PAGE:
Backroom Boys: the Secret Return of the British Boffin
by Francis Spufford
This was my final read for my 2014 Popular-Science Reading Challenge. It’s been recommended to me by multiple people, including Tim, so I thought I would save this for last. It’s about British engineering projects, large and small, of the 20th century.
This is a sort of love letter to British engineering, but a deprecating one with notes of doubt. Spufford looks at projects from the Black Arrow space rocket to the computer game Elite to the Human Genome Project. Sometimes, like that last example, the Brits formed part of an international effort, but it is very much the Brits that Spufford is writing about.
Spufford is playing up the idea of the unsung hero, the small project dwarfed by international (especially US) comparison, which isn’t actually always as true as he implies (but obviously in the case of, say, the space programme, it really is). A book about technology, especially one including ongoing projects, does risk feeling dated quickly, and in the 11 years since this was first published, things have changed. In fact, the paperback edition includes an author’s note at the end with updates that had already happened in the first year since publication.
“It was beginning to dawn on the engineers that they were watching a virtually perfect performance…Wishes were turning into facts faster than seemed wholly lucky…The party was long and loud, because the attempt to orbit Prospero had been the last thing between the rocketmen and the end of the programme, and this, the celebration, was the last of the last. When the sun came up the next morning over the desert, the hangover would encompass the whole of British rocketry.”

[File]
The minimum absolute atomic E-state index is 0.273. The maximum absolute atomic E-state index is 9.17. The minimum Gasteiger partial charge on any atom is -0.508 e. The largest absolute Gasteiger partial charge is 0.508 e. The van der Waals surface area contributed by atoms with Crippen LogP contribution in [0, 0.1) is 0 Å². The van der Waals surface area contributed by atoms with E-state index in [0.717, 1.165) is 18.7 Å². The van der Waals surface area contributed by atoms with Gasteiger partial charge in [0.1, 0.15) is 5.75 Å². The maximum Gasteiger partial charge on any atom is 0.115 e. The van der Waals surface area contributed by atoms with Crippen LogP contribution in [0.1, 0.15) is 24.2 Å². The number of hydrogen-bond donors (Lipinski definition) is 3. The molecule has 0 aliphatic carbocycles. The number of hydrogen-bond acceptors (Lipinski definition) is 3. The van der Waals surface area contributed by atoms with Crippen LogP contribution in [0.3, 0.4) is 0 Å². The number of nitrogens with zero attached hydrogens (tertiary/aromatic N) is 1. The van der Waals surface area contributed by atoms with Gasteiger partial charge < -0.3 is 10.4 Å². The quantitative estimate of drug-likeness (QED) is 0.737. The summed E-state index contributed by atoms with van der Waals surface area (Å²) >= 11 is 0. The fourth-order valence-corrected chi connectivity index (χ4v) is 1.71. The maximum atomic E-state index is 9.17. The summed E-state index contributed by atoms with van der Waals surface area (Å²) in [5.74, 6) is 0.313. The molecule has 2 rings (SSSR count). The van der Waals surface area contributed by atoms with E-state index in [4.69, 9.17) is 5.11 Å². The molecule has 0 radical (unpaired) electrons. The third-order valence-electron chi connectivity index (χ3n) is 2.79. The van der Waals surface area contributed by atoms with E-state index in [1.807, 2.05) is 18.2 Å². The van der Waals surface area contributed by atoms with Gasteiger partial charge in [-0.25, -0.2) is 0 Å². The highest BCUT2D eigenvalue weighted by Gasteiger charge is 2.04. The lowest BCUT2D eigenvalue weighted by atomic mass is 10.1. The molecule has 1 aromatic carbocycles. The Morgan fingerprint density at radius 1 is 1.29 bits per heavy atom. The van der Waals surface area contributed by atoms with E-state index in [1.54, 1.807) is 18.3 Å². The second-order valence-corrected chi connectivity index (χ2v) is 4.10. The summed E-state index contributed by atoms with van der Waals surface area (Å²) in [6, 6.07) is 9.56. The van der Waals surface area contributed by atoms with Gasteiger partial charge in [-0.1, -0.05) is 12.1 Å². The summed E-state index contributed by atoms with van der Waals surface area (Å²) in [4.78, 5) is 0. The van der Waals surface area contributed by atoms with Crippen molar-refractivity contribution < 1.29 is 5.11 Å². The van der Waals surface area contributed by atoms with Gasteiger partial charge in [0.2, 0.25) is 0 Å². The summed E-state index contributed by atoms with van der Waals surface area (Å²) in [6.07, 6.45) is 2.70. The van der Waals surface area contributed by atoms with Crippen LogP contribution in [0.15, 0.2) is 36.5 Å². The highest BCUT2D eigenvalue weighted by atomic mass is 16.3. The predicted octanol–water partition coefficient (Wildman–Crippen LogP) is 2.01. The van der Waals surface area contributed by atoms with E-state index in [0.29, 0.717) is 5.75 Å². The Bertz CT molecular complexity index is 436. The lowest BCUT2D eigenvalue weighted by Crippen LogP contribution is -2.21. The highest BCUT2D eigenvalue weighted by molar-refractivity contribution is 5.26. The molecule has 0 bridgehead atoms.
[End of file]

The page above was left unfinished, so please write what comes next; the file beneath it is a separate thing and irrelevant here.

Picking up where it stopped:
This is an interesting, entertaining book that brings to life largely forgotten (or possibly never known to begin with) stories. Spufford doesn’t just explain the science and technology well, he bubbles with enthusiasm, pouring praise on the men and women (but as he admits himself, mostly men) who made these projects happen. I was actually a little saddened when later chapters concentrated more on the policy and politics of making projects happen, not because that’s not a valid part of the story, but because it meant there was less of that almost childlike enthusiasm and adulation.
There’s a definite lean towards Cambridge-based projects. Spufford lives in Cambridge and, while I would not say any of his choices of subjects to cover are undeserving, it does seem a little more than coincidental that half of them are or were in Cambridge, and makes me wonder what alternative options he might have covered with a net cast more widely. Also, I was not always convinced by his sweeping statements, though I’m pretty sure he’s right on the details.
For instance, Spufford writes about Elite as if it’s the one and only example of a decent British computer game, as if this effort by two Cambridge students was the country’s one stab at a games industry and, while successful, was a one-off. This is so very far from true. In the major success league, by 2003 there had been four Grand Theft Auto games (DMA Design/Rockstar North), five Tomb Raider games (Core Design), Goldeneye 007 (Rare), Lemmings (DMA Design), Burnout (Criterion Games), Worms (Team17) and dozens more that I don’t know. So while Elite was clearly a major step forward, hugely influential on gaming as a whole and an interesting human story to boot, it is by no means a lone wolf in British engineering history. That said, it’s a particularly well written chapter, plus it was a lot of fun reading it while sat next to Tim playing the recent sequel Elite: Dangerous, and hearing from him what a big deal the original Elite was.
“That’s how making goes. It would be dispiriting for the maker if it weren’t that reality is always worth more than wishes. A real, constructed thing (however dented) beats a wish (however shiny) hands down; so working through the inevitable compromises, losing some of what you first thought of, is still a process of gain, is still therefore deeply pleasurable to the maker.”
Overall, Spufford is very readable and I’m glad that we already have one of his other books on our shelves.
First published 2003 by Faber and Faber.
Source: Borrowed from Tim
Challenges: This counts towards the 2014 Popular-Science Reading Challenge